Of course, the most pressing ESG issue shaping investment decisions is that of climate change, but, as I’ve stated, gold is an a relatively strong position in terms of its potential decarbonization pathway, and its risk hedging capabilities should be of interest to climate-conscious investors seeking to build resilience into their portfolios which will, inevitably and increasingly, be buffeted by climate-related impacts.
The accelerated use of advanced technologies to reinforce energy and operational efficiencies might be expected to have positive impacts
How has the COVID-19 pandemic accelerated the focus on green metals mining and investing?
There has been a great deal of discussions over the last year regarding how, on the road to recovery from the pandemic, we might seek to “build back better” and I think there is, broadly, a consensus, at least in principle, that we should take urgent policy and investment actions directed at delivering a more robust, fair, and sustainable economy as part of the recovery. And mining clearly has a key role to play; as I mentioned above, the energy transition will be impossible without more metals and mined products will be needed to help construct the cleaner, smarter infrastructure necessary to underpin the “green growth trajectory”.
But, at the same time, there is a perception that mining is, inherently, not “green” and I think this perception may still hold the sector back and limit supportive investment, unless it can articulate its strategic importance as an enthusiastic participant in the race towards a greener future. The opportunity is clear and very substantial. The Net Zero Asset Managers Initiative, for example, was only launched in December 2020 but is reported to have already committed over US$9 trillion of assets under management towards a net-zero future.
From the gold sector’s perspective, I think the recent strides forward in formalizing what responsible mining looks like in the 21st century, and the opportunity for the industry to decarbonize production, both represent significant opportunities to appeal to a broader set of investors.
Which countries/jurisdictions do you see leading the way with the transition to low-carbon mining?
I think the actions needed in specific countries and jurisdictions to implement or support the energy transition will vary very widely. Our research has shown that in some countries – for example, Mali, Mauritania, or the Democratic Republic of Congo, where there is no grid-sourced power supply – the only option likely available to most mines is to move away from the use of diesel or HFO in generating power at the mine site operations and to increase the role of renewable energy sources.
Although solar PV currently appears to be the dominant renewable technology at sites that have led the shift to lower carbon power, the choice of which renewable sources will be optimal will also be determined by location. Countries such as Ghana and Côte d’Ivoire, for example, have a lot of potential for hydropower and quite high solar radiation, but hardly any wind. Whereas the drier and more desert-like countries, such as Senegal, have few opportunities for hydropower but abundant sunlight and substantial wind.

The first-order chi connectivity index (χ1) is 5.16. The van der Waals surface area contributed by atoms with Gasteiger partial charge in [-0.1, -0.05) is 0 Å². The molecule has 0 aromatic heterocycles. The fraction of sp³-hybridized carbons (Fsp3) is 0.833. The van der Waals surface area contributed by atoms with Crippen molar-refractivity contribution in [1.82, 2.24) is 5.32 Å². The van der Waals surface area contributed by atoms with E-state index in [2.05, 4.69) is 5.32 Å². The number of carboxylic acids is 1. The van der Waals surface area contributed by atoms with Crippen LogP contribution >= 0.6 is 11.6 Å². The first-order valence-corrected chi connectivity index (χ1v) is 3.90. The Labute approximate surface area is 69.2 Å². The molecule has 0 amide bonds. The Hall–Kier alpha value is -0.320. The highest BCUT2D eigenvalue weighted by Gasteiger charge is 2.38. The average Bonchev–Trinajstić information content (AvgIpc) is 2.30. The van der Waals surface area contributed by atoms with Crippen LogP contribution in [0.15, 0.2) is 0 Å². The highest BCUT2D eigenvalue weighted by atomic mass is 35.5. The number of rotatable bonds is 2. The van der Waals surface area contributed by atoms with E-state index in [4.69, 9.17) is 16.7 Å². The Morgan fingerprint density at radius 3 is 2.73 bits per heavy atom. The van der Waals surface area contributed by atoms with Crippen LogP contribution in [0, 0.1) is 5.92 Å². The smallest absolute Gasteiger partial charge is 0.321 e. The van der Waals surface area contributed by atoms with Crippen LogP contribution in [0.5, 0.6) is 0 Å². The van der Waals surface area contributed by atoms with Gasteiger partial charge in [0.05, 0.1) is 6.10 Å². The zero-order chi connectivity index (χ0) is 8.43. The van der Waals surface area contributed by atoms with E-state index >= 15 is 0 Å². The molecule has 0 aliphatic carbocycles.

In countries where grid power is readily available, the prospect of an effective transition will be shaped by what energy source drives the grid, and whether that is also likely to include more renewables and utilize less fossil fuels over the near future. In Nevada, for example, we expect the carbon intensity of local grid-sourced electricity to fall by around 36% over the next decade.
On the other hand, reliance on coal to power centralized grids, such as South Africa’s ESKOM or in regions of Russia, can pose a significant obstacle to local gold mines that may have few alternatives but grid-connectivity. However, even in high-emission grid locations, we have seen some promise of accelerated progress on decarbonization.
What are some short-term vs long-term goals for miners looking to tackle their emissions and climate issues?
There is a pressing need for action to be taken by companies to decarbonize in the short term and this is true of all sectors, not just gold mining or mining more generally. It is widely acknowledged that the next decade is crucial, otherwise emissions reduction and the urgency of belated structural changes will likely be too disruptive and less effective in delivering carbon neutrality by 2050. This – a clear plan and disclosure on progress – is what investors and policy makers are now insisting upon. Any delays in making plans to tackle emissions will likely result in companies being labelled laggards, which will in turn have significant impacts on, for example, the cost of capital, credit ratings, and the size of the pool of potential investors, in addition to raising red flags for stakeholders.
Fortunately, for gold miners, near-term actions to decarbonize production are increasingly accessible and affordable, and we expect plans to embed these options into corporate strategies to accelerate and expand across the sector. The move to renewables will be key. Initial industry moves suggest a phased approach is likely to be preferred over the very short-term, with the use of hybrid energy solutions, including the increased use of gas as an “intermediate” lower carbon energy source, alongside the introduction of renewables.
Beyond the decarbonization of power, the increased electrification of transport and operations should support further emissions reduction and, over the longer term, the accelerated use of advanced technologies to reinforce energy and operational efficiencies might be expected to have positive impacts. Where aspects of gold production are not amenable to direct decarbonization, a company might embrace high-quality carbon off-setting via, for example, verified nature-based solutions and carbon sinks. Similarly, the development of carbon removal and storage technologies will offer companies greater options if their emissions reductions are not sufficient to achieve net-zero targets over the longer term.